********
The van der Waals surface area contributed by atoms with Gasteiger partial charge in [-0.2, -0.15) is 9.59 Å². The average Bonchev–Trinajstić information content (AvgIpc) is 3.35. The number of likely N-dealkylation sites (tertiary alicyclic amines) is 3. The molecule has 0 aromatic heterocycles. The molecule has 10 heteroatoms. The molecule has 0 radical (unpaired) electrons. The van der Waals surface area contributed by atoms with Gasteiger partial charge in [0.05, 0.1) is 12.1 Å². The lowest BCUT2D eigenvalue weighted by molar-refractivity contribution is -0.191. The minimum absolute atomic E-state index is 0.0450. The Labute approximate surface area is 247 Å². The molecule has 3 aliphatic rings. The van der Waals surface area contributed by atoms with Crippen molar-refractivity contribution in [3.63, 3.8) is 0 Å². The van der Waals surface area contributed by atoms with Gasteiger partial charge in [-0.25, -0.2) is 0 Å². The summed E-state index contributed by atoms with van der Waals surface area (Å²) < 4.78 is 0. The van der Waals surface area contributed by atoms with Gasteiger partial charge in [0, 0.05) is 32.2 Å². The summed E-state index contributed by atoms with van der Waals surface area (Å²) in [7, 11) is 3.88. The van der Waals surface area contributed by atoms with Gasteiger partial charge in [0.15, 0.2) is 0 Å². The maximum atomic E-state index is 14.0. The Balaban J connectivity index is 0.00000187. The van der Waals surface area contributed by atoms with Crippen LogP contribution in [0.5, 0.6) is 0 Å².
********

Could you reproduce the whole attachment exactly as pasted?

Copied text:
The van der Waals surface area contributed by atoms with Gasteiger partial charge in [-0.2, -0.15) is 9.59 Å². The average Bonchev–Trinajstić information content (AvgIpc) is 3.35. The number of likely N-dealkylation sites (tertiary alicyclic amines) is 3. The molecule has 0 aromatic heterocycles. The molecule has 10 heteroatoms. The molecule has 0 radical (unpaired) electrons. The van der Waals surface area contributed by atoms with Gasteiger partial charge in [0.05, 0.1) is 12.1 Å². The lowest BCUT2D eigenvalue weighted by molar-refractivity contribution is -0.191. The minimum absolute atomic E-state index is 0.0450. The Labute approximate surface area is 247 Å². The molecule has 3 aliphatic rings. The van der Waals surface area contributed by atoms with Crippen molar-refractivity contribution in [3.63, 3.8) is 0 Å². The van der Waals surface area contributed by atoms with Gasteiger partial charge in [-0.25, -0.2) is 0 Å². The summed E-state index contributed by atoms with van der Waals surface area (Å²) < 4.78 is 0. The van der Waals surface area contributed by atoms with Gasteiger partial charge in [0, 0.05) is 32.2 Å². The summed E-state index contributed by atoms with van der Waals surface area (Å²) in [7, 11) is 3.88. The van der Waals surface area contributed by atoms with Gasteiger partial charge in [0.15, 0.2) is 0 Å². The maximum atomic E-state index is 14.0. The Balaban J connectivity index is 0.00000187. The van der Waals surface area contributed by atoms with Crippen LogP contribution in [0.5, 0.6) is 0 Å².